The following covers "History and Antiquities", a general collection of interesting facts, traditions, biographical sketches, and anecdotes about Westchester County and its towns. When reading the following, remember to keep in mind that this information has been written about two hundred years ago. Population statistics and events have not been revised to reflect current events and perspective. We think this adds to the historical flavor and interest of the writings, giving a different perspective on much of this information and written in an "older world" writing style. "Historical Collections of the State of New York", Published by S. Tuttle, 194 Chatham-Square, 1841
"Greenburgh is pleasantly situated on the Hudson, 22 miles N. of the city of New York. Pop. 3,361. On the banks of the river are splendid sites for country residences, many of which are occupied by the wealthy. About two miles below the village of Tarrytown, beautifully situated on the Hudson, is the country residence of Washington Irving, Esq., and well known as the ‘Van Tassel’ house. Dobbs' Ferry, a noted place in the revolution, is situated on the Hudson, 22 miles N. of New York, and opposite the northern termination of the Palisades. There is here a village containing 2 churches, and about 30 dwellings. Hastings is a small settlement and landing on the Hudson, 2 miles below Dobbs' Ferry, 3 miles east of Tarrytown, is the small village of Greensburgh, where there is a store, a tavern, a few neat dwellings, and a Presbyterian church, in whose cemetery rest the remains of Isaac Van Wart, one of the captors of Andre; over which is a marble monument, consisting of a base and pyramid; with the following inscription: "Here repose the mortal remains of Isaac Van Wart, an elder of the Greenburgh church, who died on the 23d of May, 1828, in the 69th year of his age. Having lived the life, he died the death of the Christian. The citizens of the county of Westchester erected this tomb, in testimony of the high sense they entertained for the virtuous and patriotic conduct of their fellow citizen, and as a memorial sacred to public gratitude. Vincit Amor Patriae. Nearly half a century before this monument was built, the conscript fathers of America had, in the senate chamber, voted that Isaac Van Wart was a faithful patriot...one in whom the love of country was invincible, and this tomb bears testimony that the record is true. Fidelity. On the 23d of September, 1780, Isaac Van Wart accompanied by John Paulding and David Williams, all farmers of the county of Westchester, intercepted Major Andre on his return from the American lines in the character of a spy, and notwithstanding the large bribes offered them for his release, nobly disdained to sacrifice their country for gold, secured and carried him to the commanding officer of the district, whereby the dangerous and traitorous conspiracy of Arnold was brought to light, the insidious designs of the enemy baffled, the American army saved, and our beloved country freed."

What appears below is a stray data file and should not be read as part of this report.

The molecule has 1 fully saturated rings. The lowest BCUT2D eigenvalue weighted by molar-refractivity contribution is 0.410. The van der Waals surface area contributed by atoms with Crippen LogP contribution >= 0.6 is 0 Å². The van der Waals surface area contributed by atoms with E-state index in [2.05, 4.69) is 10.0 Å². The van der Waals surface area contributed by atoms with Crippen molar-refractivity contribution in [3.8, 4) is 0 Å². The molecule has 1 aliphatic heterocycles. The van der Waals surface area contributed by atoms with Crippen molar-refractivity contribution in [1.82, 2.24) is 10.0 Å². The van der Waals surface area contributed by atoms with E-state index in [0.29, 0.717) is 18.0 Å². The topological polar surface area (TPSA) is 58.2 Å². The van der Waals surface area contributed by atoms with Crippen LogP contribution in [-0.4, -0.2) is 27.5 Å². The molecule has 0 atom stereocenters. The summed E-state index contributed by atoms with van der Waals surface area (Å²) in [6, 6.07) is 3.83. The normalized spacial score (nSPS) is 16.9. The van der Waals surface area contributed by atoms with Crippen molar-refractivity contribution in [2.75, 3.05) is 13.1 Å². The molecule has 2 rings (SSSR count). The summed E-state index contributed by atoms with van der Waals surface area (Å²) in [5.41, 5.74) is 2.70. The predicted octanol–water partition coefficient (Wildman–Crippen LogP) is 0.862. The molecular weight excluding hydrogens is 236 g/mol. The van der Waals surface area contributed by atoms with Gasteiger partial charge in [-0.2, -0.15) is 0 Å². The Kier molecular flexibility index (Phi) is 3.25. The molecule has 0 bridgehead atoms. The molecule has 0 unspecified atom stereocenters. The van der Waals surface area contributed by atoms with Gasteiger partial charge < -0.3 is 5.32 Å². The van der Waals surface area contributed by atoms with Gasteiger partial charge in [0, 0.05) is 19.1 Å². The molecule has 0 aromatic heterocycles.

There are many things to do around Greenburgh. Learn about activities, attractions, things to do, and places to go, in or near
Greenburgh, New York. Play golf at a beautiful
golf course in Ardsley-on-Hudson, or spend a day at the
Greenburgh Nature Center located in Scarsdale, New York. For a wonderful and inexpensive day out, visit the
parks around Greenburgh, including V. E. Macy Park. Bring the kids to this lovely park where you can enjoy hiking, picnicking, playing ball or relax and watch the children play in the playgound.